Execution-Style Killings in Bolan
The killing of 13 unarmed Punjabi laborers in Bolan District by Baloch nationalists is deeply shocking. According to official authorities, the attackers, attired in fake official uniforms, had established a phony security check point where they stopped a Punjab-bound passenger bus. The unarmed passengers were forcefully taken out of the bus and brutally slain after checking their identity cards. Most of the victims were young laborers from the Punjab province who were going home to celebrate Eid with their families in the Punjab.
It is a great shame that the Baloch Liberation Army (B.L.A.), which claims to be fighting for the rights of the oppressed Baloch people, carried out this inhuman act. As good Muslims have nothing to do with suicide bombings, responsible and conscious Balochs also have nothing to do with this act against humanity. No matter how faulty Islamabad’s policies toward the Baloch are, there cannot be any justification for such callous attacks on innocent civilians. Such incidents, as noted by the Human Rights Commission of Pakistan,will “erode whatever sympathy the people have for their [Baloch] cause inside the country or outside.”
One wonders how mass murdering unarmed civilians helps achieve nationalists’ political goals. Their could only be one motive behind perpetrating such crimes: gain public attention. After the general elections in May this year and the appointment of a Baloch “nationalist” as the chief minister, the armed groups seem to believe that Islamabad is endeavoring to weaken their movement. Over the past many years, the armed underground organizations have had only one tactic to gain attention: violence. They have attacked official installations, for which they have had public support. However, attacks on poor laborers only embarrass everyone who supports the Baloch rights. It is wrong on the part of the armed groups to carry out such reprehensible acts in the name of Baloch. Balochistan is a tribal society with its own centuries-old code of conduct and the Baloch code does not allow attacks on non-locals or unarmed people. With such assaults, the armed groups want to send a message that the Baloch chief minister, Dr. Malik, is not in control of the province.
Killing innocent people is not a smart way to settle scores against one’s political rivals. If a movement does not stand for equal rights for all, it has no moral ground to speak on the behalf of the oppressed people.
There is no gainsaying the fact that the Baloch nationalist movement has lost its direction. It stands at a dangerous crossroad. Until a few years ago, a nationalist could not think in his wildest dream that he would bring down a bunch of passengers from a bus and kill them simply based on their ethnicity. Only the Taliban and their local affiliates from the Lashkar-e-Jhangvi are known for such barbaric attacks.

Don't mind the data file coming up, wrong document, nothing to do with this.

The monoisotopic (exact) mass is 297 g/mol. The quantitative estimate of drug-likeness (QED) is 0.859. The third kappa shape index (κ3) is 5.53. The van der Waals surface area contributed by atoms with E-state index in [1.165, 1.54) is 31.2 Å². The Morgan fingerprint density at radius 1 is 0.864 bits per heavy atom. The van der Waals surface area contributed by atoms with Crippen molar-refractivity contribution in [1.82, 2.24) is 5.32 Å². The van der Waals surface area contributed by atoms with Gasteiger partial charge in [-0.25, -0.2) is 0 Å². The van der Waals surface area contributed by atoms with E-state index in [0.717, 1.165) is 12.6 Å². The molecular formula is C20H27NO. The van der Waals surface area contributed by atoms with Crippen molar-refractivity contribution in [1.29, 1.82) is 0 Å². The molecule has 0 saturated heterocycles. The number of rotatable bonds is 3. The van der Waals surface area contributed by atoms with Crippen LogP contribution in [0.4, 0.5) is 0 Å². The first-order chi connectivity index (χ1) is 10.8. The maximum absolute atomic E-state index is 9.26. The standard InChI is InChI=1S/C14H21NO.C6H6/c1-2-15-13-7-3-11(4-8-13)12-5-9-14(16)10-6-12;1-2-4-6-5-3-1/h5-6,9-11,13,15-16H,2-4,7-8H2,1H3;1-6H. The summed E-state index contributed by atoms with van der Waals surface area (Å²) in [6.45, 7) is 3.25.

Someone among the Baloch leadership should step forward and stop these senseless operations. There is an urgent need to pause and rethink the aims and objectives of the Baloch nationalist demands. Who will do it?
Because there is a serious problem here. There is nothing such as “Baloch leadership” left. Even “Baloch nationalist” is not a monolithic term. There are dozens of different armed and political groups and political parties that identify themselves as “Baloch nationalists”. Not all of them operate under one leader nor do they always or ever cooperate with each other. Some of these nationalists, for example Chief Minister Dr. Malik Baloch and the Baloch Liberation Army, are each other’s worst enemies although both of them identify themselves as “Baloch nationalists”. They both claim to be the true spokesmen of the Baloch people but they have two absolutely different interpretations of what it means to be a nationalist.
The nationalists operate from so many platforms that it is nearly impossible to hold someone responsible for the actions of the others or urge one group to review the other group’s actions. It is hard for the government to negotiate with all these factions of Baloch nationalists, nor will they all agree to sit on one table. Because they do not like the government and, at the same time, they do not like each other. If the government or the military applies force, this will benefit the hardliners among the nationalists.They want the government to carry out an operation against them because it perpetuates their movement, generates sympathies for them and also helps in diverting attention from their own attacks on civilians, such as the one in Bolan.
The government must utilize all political and administrative options to protect the lives of the people in Balochistan. If the provincial government fails to curb violence during the initial months, it will have to face a very troubling five-year term.